Driver was apprehended. Driver had succumbed to the advances of the police and surrendered. Driver admitted guilt and gave up a life of fatherhood. He often dreamt of tiny embraces and a bright future, but behind cold concrete and hidden steel, life passes. Lives were lost. Memories fade as the days go on.
Hardened life stares on as dark brown hair turns to grey. He sat on that Sunday in the barber station and wondered. In his clip was a scroll of contacts for the outside world. A road of grey and black. Opportunities and treachery.
Years of good behaviour led to the day of his parole. 3 times he had been turned down.
He counted the steps and watched his feet take a trail of uncertainty. Many times he had done as such only to be told to turn back and go back to the horde.
But not today. It was fast, really. Right’s read. A pardon. Freedom granted.
And, as many times before, he sat on that bench and waited. Except this time, the hard, cold slam of the steel barred door did not occur. Today a dance of the key spun in the locks and the cold iron door swung in his favour.
Free. He watched as the door let the daylight tumble upon the cold hard floor.
Outside the gates waiting was his dark green Galaxie ’64.
Driver stepped forward and a guard placed a hand his shoulder. “So, will I see you again?”
A warm wind lifted dust and the smell of fresh cut grass whipped past. Driver smiled.
“Not on your life.”
The convict walked across the yard and fell behind the wheel. He hit the key and the big old Ford responded and lurched forward.
As bad as the car and the man could have been, well, they never were again.
Even the hardest cowboys know when to let life take the reins, let fate control the journey and live life simple and good.
I first spotted “ ‘Ol Yeller II” in Viva Las Vegas. The “Special” stood out among a field of Corvettes, Jags and Cobras because it was something I couldn’t identify. What I didn’t discover until fifty years later, was that the same guy that built the car had choreographed all the racing scenes in the movie. His name was Max Balchowsky.
Balchowsky was born in Fairmont, Virginia in 1924 but migrated west to join his brother in business after WW II. In a garage in southern California he spotted his future wife “Ina” and together they established Hollywood Motors. By the early fifties the hot rod movement was reaching a full boil. Concurrently, the well-heeled were purchasing exotic foreign jobs and knowledgeable technicians were in demand. The Balchowsky’s shop became the veritable “Garage to the Stars” and soon was overflowing with Ferraris and Maserati’s. Road racing too was gaining in popularity and seemed like the next logical step for a serious enthusiast.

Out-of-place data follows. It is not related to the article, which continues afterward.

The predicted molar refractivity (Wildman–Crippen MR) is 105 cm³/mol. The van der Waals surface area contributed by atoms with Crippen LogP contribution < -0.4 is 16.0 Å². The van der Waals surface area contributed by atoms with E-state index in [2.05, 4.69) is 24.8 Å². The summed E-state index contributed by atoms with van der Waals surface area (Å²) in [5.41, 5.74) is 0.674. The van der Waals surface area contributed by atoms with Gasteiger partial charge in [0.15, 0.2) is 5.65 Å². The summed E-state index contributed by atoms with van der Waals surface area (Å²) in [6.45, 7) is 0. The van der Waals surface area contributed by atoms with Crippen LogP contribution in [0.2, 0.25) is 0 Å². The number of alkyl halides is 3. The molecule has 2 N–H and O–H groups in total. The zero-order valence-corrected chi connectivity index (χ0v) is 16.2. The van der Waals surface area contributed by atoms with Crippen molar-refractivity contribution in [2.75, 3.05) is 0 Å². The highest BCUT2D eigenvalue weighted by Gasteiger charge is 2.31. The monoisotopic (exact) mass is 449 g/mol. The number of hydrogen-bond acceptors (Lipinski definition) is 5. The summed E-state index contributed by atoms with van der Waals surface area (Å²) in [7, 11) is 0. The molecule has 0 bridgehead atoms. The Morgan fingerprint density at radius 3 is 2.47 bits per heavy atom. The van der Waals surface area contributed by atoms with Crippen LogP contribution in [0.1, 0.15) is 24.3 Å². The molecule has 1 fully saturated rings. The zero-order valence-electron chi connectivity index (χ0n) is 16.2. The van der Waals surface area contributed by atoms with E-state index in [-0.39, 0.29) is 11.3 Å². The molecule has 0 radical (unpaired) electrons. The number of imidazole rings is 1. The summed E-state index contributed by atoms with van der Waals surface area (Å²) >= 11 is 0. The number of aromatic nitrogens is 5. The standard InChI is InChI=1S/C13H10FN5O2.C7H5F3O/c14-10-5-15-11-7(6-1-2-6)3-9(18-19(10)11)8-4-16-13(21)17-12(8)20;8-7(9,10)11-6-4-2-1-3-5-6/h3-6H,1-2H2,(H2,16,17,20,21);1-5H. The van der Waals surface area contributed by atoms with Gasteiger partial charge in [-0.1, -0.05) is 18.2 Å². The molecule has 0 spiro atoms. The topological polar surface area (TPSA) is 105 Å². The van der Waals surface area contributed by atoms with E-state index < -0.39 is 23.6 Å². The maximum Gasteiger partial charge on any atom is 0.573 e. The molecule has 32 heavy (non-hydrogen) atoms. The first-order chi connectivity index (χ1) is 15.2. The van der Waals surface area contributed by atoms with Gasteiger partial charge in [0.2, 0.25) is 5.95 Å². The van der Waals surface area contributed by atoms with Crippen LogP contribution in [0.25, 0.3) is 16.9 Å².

When Margaret Pritchard was killed racing a Special at Torrey Pines, the owner became disenchanted and sold his wreck to the Balchowskys. It was an ungainly brute based on a ’32 roadster and powered by a Buick Nailhead mill. The couple hammered out the body panels, gave it a piss-coat of lemon yellow paint and went racing. In comparison to the curvaceous exotics they were competing against, the Special was “a dog”. The Balchowskys couldn’t deny this so they decided to embrace it. Walt Disney Studios had a recent hit with their movie starring a yellow Labrador called “ ‘Ol Yeller” so they adopted that moniker.
“ ‘Ol Yeller I” had never been and never would be a great racecar but with it, the Balchowskys learned to race. Max learned chassis set ups and became a very capable driver. A genuine romance developed between he and the high revving, high torque, 401 cubic inch Buick engine. After several years of flogging around their rebuilt car, the Balchowskys were convinced that they could build something better.
This time they would start from scratch. Utilizing what they’d learned working on other people’s racers, they laid out the chassis using chalk marks on the garage floor. The car would utilize a lightweight tube frame. Parts and pieces came from this and that: a Studebaker rear-end, a Jaguar transmission, the upper A- arms were off an XK120, the lower were Pontiac. Cast off whitewall tires would be used not only for economy but because they were of a softer compound. For power there was never a question- their beloved Nailhead. By now it had been race tested for over five years. Other than some heating issues, it had been rock solid. The entire build took seven weeks and “ ‘Ol Yeller II” was ready for the 1959 season.